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  • Flora Gosling

Review: Charlie and the Chocolate Factory (King's Theatre Glasgow)

A lip-smackingly superb musical adaptation


Whenever there is discussion about Charlie and the Chocolate Factory adaptations there is only one name on anybody’s lips – and it’s not Charlie. Perhaps that is not surprising, since Willy Wonka has become such an iconic character, especially through Gene Wilder’s portrayal, that the meek Charlie cannot help but be overshadowed. Roald Dahl famously hated Wilder’s performance and the lack of emphasis placed on the titular character, which led him to disown the 1971 film. But even as the two main characters struggle for attention the real star of the film is being overlooked: the world, both inside the factory and out. With the Timothée Chalamet-starring prequel still on everyone’s mind, this musical adaptation of Dahl’s beloved children’s book is touring the UK, giving audiences yet another opportunity to decide how this Wonka, played by Gareth Snook, stacks up to the rest.


But before they can pass judgment, we meet Charlie. Several young actors will be performing in the role, and in Glasgow the role is played by Jessie-Lou Harvie. As you watch her perform the opening song “Almost Nearly Perfect” you realise three things simultaneously. Firstly, Charlie is a completely perfect character to gender-swap. The excited whispers of “Charlie’s a girl!” rippling through the audience warm your heart, and there is nothing either in the plot or in the character that would be complicated by portraying her as a girl. This is actually the second thing you realise: no other production tells us much about Charlie at all. They have always been defined by what they don’t have, rather than what they do. Here, Charlie is inventive, optimistic, loving and thoughtful. Watching her find hidden treasures to give to her bedridden grandparents not only makes us care about her but also portrays her as a worthy heir to the chocolate factory. Finally, you realise just how incredible an actor Harvie is. She belts out her numbers and delivers her lines with the confidence and talent that would be impressive in someone three times her age. It says a lot when you can declare a Chocolate Factory adaptation as a success before Wonka has even set foot on stage.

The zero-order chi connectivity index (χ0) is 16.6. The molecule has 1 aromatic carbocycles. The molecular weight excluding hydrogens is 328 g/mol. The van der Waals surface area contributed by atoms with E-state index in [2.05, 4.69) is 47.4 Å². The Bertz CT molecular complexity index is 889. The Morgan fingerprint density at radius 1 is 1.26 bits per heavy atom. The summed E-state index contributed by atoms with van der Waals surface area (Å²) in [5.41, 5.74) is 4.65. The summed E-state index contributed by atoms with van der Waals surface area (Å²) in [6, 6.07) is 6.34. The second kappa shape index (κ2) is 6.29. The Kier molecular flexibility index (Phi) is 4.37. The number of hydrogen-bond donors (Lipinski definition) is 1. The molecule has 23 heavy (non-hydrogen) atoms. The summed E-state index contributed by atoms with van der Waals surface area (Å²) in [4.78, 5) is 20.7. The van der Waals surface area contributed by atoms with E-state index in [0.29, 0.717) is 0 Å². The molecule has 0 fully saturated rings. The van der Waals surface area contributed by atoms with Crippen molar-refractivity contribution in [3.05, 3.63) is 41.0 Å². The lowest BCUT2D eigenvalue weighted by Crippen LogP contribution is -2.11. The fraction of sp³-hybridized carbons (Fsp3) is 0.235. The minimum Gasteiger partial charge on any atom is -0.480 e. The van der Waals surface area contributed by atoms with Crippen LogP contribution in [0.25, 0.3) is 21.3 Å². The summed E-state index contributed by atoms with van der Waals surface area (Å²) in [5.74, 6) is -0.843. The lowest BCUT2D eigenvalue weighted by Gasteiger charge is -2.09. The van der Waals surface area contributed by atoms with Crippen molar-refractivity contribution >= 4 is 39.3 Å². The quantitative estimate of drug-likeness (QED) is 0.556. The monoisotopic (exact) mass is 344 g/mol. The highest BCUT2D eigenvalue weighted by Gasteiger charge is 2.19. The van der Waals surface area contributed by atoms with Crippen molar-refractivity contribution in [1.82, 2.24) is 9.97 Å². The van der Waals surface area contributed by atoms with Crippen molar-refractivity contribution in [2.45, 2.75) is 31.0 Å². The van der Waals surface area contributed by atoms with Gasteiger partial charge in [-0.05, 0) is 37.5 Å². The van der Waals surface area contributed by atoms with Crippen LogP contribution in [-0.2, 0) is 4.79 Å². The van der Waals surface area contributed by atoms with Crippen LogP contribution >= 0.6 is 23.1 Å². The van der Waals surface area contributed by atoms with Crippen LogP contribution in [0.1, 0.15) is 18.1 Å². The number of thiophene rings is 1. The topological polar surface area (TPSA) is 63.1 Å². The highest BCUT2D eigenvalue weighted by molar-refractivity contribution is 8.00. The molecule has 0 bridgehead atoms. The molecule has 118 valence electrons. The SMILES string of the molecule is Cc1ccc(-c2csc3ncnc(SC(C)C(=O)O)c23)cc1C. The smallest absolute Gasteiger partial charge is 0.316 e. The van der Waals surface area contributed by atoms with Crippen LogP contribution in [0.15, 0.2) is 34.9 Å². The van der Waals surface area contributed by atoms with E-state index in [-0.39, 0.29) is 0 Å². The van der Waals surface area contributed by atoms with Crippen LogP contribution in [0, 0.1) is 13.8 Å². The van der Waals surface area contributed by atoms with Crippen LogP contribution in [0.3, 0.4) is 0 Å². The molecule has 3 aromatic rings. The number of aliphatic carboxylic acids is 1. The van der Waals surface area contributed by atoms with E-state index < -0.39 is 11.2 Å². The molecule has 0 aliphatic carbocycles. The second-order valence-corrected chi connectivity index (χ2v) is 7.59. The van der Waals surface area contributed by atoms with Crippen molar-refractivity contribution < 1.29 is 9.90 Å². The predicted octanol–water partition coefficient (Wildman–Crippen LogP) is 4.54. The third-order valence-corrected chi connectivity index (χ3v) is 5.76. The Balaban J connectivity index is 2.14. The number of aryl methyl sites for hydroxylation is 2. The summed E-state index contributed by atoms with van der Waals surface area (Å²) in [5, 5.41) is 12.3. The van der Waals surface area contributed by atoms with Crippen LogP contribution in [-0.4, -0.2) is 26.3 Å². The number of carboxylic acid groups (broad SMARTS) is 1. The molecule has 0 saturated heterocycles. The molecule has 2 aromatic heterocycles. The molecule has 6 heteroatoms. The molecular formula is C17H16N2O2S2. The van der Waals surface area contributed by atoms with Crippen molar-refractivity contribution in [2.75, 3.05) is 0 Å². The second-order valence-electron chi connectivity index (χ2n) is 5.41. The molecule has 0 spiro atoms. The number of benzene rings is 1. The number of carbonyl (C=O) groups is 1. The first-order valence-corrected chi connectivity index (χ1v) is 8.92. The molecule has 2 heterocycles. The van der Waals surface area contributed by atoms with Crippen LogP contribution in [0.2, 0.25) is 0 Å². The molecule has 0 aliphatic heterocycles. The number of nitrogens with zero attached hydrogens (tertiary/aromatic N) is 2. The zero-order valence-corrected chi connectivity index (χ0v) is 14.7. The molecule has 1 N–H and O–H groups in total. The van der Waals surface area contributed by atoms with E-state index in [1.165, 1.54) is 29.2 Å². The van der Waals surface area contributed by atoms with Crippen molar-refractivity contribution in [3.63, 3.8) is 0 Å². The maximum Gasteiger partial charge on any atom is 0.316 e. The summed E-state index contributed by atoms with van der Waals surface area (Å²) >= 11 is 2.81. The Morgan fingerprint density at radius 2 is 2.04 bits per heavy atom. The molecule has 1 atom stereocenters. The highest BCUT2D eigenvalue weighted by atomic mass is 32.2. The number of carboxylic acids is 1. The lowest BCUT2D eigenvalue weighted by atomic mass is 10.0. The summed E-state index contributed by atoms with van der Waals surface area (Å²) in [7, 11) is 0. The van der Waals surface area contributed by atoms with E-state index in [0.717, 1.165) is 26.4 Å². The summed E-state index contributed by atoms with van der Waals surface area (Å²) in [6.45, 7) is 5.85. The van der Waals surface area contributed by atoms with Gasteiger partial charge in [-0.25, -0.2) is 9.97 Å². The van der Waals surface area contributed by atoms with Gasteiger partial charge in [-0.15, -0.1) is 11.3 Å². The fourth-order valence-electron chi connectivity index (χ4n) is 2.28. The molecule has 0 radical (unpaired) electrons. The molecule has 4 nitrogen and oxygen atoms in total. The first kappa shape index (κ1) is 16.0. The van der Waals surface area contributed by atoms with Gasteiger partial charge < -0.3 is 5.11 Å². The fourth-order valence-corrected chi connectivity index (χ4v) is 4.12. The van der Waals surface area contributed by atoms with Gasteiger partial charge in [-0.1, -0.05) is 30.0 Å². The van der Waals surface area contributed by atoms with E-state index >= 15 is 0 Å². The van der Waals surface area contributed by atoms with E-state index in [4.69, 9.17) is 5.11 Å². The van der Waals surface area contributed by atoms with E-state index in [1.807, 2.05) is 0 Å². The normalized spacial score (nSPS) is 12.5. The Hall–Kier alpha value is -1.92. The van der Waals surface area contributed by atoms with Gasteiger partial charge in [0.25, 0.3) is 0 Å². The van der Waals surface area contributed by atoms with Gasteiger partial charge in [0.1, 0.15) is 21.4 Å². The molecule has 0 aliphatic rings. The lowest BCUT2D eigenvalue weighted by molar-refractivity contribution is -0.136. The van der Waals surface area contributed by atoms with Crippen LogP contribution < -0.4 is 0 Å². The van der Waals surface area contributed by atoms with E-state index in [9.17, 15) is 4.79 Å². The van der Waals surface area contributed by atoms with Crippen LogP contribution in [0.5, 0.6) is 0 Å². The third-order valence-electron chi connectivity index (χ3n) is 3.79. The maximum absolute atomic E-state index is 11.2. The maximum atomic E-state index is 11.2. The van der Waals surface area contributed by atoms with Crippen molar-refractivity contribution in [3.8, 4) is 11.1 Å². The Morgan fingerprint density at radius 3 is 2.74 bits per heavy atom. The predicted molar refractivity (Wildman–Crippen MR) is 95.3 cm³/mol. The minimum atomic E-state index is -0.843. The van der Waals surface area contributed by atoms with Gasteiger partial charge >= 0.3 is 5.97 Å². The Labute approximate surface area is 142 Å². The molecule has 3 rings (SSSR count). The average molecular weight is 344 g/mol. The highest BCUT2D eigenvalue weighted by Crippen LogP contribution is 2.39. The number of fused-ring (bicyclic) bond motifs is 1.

Photo Credit: Johann-Persson


Something that is frequently brought up about the eccentric chocolatier is that he needs to possess a bit of darkness. Making magical sweeties is all well and good, but this is a character who practically relishes putting children in peril. Well, when Snook does take the stage it is clear his Wonka is far from sickly sweet. He is still whimsical, joyous, and imaginative, but with the psychotic edge of a man who has not spoken to anyone for many years. He manages to be troubling, endearing, and hilarious all at the same time as he skips around Augustus Gloop’s chocolate-covered body while twirling a large clever. Some parents and sentimentalists might find his take on the character a little sour, but Snook’s performance is confident and well-considered when placed next to the delight that is Charlie.